Gluten Free Stuffing
Enjoy a traditional holiday dish without any worries.Yield:
This recipe combines two kinds of gluten-free bread that is cubed and toasted in a low oven and combined with gluten-free cornbread that is also cubed and toasted before adding the rest of the ingredients and baking. Our family has never stuffed anything in our turkey but onions, celery, garlic and a carrot because we like a drier stuffing to soak up lots of gravy. -- Wendy Gregory Kaho
- 1 cup celery, finely chopped
- 1 cup onion, finely chopped
- 3 tablespoons butter or olive oil or a combination
- 2 teaspoons poultry seasoning or 1½ teaspoons of dried sage and ½ teaspoon of thyme
- 1 ½ teaspoons of salt
- ½ teaspoon of pepper
- 2 tablespoons of dried parsley or add ¼ cup of fresh chopped
- 4 cups of gluten-free bread cubes. (I used about 6 slices of whole grain and 6 slices of white sandwich bread.)
- 2 cups of cornbread cubes (I used ½ pan of Pamela’s Cornbread Mix made without sugar. The other half will be frozen and go into the Christmas stuffing.)
- 2 cups of gluten-free broth
- 1 beaten egg
Toast the bread cubes in a 325 oven for 20-25 minutes on a baking sheet turning once.
While the bread is toasting melt butter or add olive oil to a skillet and cook onion and celery until onion is tender. Add the salt, pepper, and poultry seasoning.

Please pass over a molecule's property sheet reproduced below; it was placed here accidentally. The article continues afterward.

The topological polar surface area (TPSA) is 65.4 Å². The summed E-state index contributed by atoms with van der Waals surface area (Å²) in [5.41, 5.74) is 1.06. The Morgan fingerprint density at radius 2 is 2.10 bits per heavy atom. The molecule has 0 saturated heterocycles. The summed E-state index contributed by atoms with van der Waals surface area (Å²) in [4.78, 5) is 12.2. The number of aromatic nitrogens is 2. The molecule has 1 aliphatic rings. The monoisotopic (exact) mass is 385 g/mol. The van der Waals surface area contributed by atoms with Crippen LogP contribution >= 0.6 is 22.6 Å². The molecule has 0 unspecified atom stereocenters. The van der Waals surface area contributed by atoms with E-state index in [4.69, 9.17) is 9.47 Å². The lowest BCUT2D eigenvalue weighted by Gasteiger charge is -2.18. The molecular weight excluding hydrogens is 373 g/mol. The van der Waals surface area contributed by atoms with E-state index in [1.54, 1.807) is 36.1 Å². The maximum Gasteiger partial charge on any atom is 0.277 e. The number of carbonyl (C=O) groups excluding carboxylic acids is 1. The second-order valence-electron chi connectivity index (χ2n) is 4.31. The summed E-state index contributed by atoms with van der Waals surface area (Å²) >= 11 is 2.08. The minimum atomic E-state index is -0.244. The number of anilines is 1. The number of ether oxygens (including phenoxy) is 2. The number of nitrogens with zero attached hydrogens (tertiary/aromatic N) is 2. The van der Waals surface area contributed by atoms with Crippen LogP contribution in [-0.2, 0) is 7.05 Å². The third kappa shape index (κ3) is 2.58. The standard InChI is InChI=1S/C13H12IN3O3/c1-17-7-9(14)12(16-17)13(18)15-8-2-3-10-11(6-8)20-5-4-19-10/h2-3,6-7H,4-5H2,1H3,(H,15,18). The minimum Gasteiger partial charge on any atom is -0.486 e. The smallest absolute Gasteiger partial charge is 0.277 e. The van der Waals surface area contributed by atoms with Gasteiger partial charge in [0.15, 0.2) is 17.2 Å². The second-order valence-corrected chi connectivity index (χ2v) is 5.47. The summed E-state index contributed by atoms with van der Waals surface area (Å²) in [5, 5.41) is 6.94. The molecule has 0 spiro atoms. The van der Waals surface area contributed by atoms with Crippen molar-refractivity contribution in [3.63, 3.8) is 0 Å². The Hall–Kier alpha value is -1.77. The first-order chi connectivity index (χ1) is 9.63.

Place the toasted bread cubes in a large bowl and add the vegetables and seasonings, the parsley, the broth, and the egg. Stir gently to combine.
Pour mixture into an oiled casserole and bake uncovered for 30 minutes at 350 or until top is lightly browned.
Serve with gluten-free gravy like my mother made before we knew we needed to be gluten free. She always used cornstarch to thicken her turkey gravy like this gluten-free gravy recipe from Argo Cornstarch.
Tips for making gluten-free stuffing:
Use only metal or glass utensils and baking dishes if you don’t have a gluten-free kitchen. No wooden spoons or wooden cutting boards that have been contaminated with wheat flour. No stoneware baking pans or cast iron that is porous and can’t be cleaned of gluten.
Read labels on packaged broths. Not all are gluten free and may have soy sauce or other gluten-containing ingredients.
Serve gluten-free foods to your gluten-free guests with dedicated serving spoons and preferably away from the gluten-containing foods where serving utensils can get mixed up.
Make gluten-free foods in a freshly cleaned, wiped down kitchen and remove them from the area before you make gluten-containing foods that could contaminate them.
Recipe and photo created by Wendy Gregory Kaho for DietsInReview.com